*An NPR Best Book of the Year*
A PopSugar Best True Crime Book of 2020
“I can’t imagine a more important book.”—Jeff Guinn, New York Times bestselling author
An explosive investigation into Word of Faith Fellowship, a secretive evangelical cult whose charismatic female leader is a master of manipulation
In 1979, a fiery preacher named Jane Whaley attracted a small group of followers with a promise that she could turn their lives around.
In the years since, Whaley’s following has expanded to include thousands of congregants across three continents. In their eyes she’s a prophet. And to disobey her means eternal damnation.
The control Whaley exerts is absolute: she decides what her followers study, where they work, whom they can marry—even when they can have sex.
Based on hundreds of interviews, secretly recorded conversations, and thousands of pages of documents, Pulitzer Prize winner Mitch Weiss and Holbrook Mohr’s Broken Faith is a terrifying portrait of life inside the Word of Faith Fellowship, and the harrowing account of one family who escaped after two decades.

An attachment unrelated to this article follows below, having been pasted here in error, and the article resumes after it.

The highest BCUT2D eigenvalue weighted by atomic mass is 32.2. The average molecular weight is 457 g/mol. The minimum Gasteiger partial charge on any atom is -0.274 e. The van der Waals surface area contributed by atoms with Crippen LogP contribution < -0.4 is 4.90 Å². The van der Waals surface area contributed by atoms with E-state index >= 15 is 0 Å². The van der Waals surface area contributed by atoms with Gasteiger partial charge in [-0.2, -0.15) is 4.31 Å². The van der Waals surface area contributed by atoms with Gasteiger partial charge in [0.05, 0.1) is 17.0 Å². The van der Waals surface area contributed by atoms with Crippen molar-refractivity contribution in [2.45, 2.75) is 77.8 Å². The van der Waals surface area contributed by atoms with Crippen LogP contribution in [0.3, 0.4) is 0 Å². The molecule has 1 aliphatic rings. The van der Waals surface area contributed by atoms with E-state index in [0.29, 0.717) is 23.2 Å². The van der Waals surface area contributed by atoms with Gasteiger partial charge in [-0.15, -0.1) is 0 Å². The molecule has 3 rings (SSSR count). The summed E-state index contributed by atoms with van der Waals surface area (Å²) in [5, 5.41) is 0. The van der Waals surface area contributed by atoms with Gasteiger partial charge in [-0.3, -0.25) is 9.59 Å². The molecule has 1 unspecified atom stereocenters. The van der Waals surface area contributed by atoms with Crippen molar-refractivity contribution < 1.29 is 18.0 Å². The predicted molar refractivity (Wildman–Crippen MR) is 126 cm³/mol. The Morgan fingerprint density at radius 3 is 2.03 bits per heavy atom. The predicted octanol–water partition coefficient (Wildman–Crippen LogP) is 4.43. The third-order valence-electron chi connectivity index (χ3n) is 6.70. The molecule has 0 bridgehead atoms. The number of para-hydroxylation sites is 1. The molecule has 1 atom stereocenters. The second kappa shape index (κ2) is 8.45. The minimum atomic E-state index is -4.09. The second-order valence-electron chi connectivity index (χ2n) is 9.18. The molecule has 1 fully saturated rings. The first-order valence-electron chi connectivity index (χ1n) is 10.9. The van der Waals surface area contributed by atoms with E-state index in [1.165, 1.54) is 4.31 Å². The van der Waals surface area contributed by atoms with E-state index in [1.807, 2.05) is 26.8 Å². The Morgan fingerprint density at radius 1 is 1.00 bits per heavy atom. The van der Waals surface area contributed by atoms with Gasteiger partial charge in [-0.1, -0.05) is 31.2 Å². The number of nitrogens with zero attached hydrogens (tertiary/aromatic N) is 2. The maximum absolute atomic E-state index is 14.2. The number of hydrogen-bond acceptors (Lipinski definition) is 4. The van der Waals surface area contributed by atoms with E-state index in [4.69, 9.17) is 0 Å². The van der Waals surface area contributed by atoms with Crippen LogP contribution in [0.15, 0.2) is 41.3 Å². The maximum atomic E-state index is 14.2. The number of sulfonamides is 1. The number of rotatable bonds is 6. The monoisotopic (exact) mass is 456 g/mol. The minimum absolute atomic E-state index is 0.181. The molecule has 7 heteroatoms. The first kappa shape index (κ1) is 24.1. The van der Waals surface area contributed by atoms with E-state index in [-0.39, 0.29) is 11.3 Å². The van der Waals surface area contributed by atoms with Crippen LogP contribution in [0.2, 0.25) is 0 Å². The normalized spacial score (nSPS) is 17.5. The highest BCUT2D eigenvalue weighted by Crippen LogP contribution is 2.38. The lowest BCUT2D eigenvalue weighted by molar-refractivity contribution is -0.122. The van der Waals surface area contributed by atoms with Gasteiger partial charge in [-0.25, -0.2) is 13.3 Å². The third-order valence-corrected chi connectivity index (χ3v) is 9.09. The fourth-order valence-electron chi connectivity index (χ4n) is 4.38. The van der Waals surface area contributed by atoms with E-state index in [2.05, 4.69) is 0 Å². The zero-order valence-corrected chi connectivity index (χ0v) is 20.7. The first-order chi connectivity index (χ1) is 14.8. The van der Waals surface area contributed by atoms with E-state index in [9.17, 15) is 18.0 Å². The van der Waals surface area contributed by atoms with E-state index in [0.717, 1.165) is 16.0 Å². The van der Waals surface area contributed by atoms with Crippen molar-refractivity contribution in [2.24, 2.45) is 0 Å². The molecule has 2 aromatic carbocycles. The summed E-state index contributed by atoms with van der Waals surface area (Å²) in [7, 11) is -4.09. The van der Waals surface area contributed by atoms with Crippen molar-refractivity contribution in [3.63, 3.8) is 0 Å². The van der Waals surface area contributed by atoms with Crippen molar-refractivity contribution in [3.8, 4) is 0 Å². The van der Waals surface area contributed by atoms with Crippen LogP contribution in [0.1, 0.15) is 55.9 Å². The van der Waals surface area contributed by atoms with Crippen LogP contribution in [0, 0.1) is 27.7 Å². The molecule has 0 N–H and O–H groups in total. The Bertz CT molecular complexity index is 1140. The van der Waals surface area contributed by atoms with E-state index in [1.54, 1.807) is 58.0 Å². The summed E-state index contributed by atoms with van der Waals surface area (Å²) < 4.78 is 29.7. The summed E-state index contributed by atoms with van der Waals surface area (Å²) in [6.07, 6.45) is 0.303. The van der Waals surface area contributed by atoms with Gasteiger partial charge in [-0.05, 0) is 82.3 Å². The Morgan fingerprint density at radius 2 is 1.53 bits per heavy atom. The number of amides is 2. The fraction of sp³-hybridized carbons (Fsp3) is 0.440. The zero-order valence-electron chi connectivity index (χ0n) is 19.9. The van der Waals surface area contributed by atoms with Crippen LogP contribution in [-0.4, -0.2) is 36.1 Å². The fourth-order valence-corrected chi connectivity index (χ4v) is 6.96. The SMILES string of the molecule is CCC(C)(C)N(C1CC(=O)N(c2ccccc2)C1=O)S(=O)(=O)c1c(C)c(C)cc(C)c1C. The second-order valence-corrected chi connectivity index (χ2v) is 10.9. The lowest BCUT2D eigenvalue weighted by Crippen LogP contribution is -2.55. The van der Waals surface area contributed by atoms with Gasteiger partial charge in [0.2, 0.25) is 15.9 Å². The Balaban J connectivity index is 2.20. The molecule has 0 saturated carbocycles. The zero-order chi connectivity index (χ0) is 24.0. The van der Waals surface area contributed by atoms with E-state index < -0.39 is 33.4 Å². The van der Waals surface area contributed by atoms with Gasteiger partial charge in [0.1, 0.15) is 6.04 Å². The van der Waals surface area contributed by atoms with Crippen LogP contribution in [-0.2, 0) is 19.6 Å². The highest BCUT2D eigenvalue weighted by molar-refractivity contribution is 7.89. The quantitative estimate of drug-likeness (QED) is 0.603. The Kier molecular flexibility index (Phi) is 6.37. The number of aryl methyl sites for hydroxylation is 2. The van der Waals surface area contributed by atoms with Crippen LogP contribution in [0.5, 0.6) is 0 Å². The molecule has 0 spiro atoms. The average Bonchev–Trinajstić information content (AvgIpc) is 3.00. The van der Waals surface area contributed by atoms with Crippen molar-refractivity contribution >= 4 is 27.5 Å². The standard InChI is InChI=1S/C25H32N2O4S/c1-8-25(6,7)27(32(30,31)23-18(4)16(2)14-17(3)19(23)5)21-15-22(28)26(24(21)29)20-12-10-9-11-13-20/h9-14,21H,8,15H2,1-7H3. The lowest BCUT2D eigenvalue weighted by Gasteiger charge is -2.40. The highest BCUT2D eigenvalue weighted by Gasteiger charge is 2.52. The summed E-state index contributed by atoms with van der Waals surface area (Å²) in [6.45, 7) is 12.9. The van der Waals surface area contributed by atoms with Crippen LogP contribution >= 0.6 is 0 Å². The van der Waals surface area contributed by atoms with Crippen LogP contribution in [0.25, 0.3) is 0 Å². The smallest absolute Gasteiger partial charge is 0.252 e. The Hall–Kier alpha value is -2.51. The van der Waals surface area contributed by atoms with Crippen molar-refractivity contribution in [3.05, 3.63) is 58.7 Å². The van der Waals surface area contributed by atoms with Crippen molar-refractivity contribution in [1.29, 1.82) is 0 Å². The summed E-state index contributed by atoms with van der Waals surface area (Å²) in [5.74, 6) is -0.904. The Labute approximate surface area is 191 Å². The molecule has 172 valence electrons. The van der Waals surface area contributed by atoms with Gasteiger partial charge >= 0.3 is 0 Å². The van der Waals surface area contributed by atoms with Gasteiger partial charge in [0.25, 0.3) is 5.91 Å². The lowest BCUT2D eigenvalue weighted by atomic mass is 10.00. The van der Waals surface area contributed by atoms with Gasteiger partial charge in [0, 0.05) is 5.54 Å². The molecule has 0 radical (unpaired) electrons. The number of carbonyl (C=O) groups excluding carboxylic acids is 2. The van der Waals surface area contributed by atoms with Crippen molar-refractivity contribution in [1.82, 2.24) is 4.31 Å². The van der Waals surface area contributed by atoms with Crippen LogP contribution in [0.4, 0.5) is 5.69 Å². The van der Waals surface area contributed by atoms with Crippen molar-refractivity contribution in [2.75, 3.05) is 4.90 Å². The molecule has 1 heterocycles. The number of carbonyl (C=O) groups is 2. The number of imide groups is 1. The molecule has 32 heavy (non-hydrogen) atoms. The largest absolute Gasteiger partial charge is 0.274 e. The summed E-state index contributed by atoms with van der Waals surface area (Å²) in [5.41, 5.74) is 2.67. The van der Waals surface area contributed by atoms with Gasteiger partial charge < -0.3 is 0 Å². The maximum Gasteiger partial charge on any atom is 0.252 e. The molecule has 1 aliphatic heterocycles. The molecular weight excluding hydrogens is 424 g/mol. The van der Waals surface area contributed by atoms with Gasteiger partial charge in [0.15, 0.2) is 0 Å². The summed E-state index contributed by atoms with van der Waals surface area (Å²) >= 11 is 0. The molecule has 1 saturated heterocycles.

Journalists Weiss and Mohr provide a fast-paced, harrowing expos of the Word of Faith Fellowship, an evangelical Christian ministry. Weiss and Mohr explore the appeal of the North Carolina church and its charismatic leader Jane Whaley by following the experiences of Rick and Suzanne Cooper, who joined the church with their six children in 1993. The Coopers grew increasingly devoted, even as Whaley exerted ever more control over the family, including forcing their children to live away from the family in Word of Faith housing and dictating when the couple could have more children. Whaley preaches a strict vision of spiritual warfare in which she singles out individuals at each service for "blasting": long session of being violently berated and sometimes hit by other congregants in order to force the demons out, particularly accusing members of not sufficiently suppressing sexual desires. Defectors, including Suzanne's sister, face orchestrated efforts to lure them back and discredit them. In 2014, after over two decades as congregants of Word of Faith, the Coopers left the church. The ballooning number of characters and some unresolved trajectories can make the narrative feel jumbled, but the stories of prolonged abuse and powerful control tactics are transfixing. This is catnip for readers who enjoy investigative reporting on shadowy organizations.